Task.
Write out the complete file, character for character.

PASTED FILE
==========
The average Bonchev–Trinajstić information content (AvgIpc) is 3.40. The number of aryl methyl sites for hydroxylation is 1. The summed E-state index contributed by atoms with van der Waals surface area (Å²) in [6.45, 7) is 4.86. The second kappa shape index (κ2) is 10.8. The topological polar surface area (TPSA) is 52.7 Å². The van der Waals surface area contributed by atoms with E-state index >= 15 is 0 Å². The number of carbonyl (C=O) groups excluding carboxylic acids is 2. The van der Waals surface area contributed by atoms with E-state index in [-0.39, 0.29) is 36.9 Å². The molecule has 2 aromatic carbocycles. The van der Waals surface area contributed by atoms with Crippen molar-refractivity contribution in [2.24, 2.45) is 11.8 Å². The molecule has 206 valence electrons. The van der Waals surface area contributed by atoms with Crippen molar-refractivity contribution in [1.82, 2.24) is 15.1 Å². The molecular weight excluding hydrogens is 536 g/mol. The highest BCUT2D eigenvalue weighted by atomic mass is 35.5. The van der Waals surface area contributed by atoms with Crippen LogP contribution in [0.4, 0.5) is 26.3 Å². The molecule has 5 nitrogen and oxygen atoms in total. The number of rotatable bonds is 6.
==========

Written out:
The average Bonchev–Trinajstić information content (AvgIpc) is 3.40. The number of aryl methyl sites for hydroxylation is 1. The summed E-state index contributed by atoms with van der Waals surface area (Å²) in [6.45, 7) is 4.86. The second kappa shape index (κ2) is 10.8. The topological polar surface area (TPSA) is 52.7 Å². The van der Waals surface area contributed by atoms with E-state index >= 15 is 0 Å². The number of carbonyl (C=O) groups excluding carboxylic acids is 2. The van der Waals surface area contributed by atoms with E-state index in [-0.39, 0.29) is 36.9 Å². The molecule has 2 aromatic carbocycles. The van der Waals surface area contributed by atoms with Crippen molar-refractivity contribution in [2.24, 2.45) is 11.8 Å². The molecule has 206 valence electrons. The van der Waals surface area contributed by atoms with Crippen molar-refractivity contribution in [1.82, 2.24) is 15.1 Å². The molecular weight excluding hydrogens is 536 g/mol. The highest BCUT2D eigenvalue weighted by atomic mass is 35.5. The van der Waals surface area contributed by atoms with Crippen LogP contribution in [0.4, 0.5) is 26.3 Å². The molecule has 5 nitrogen and oxygen atoms in total. The number of rotatable bonds is 6.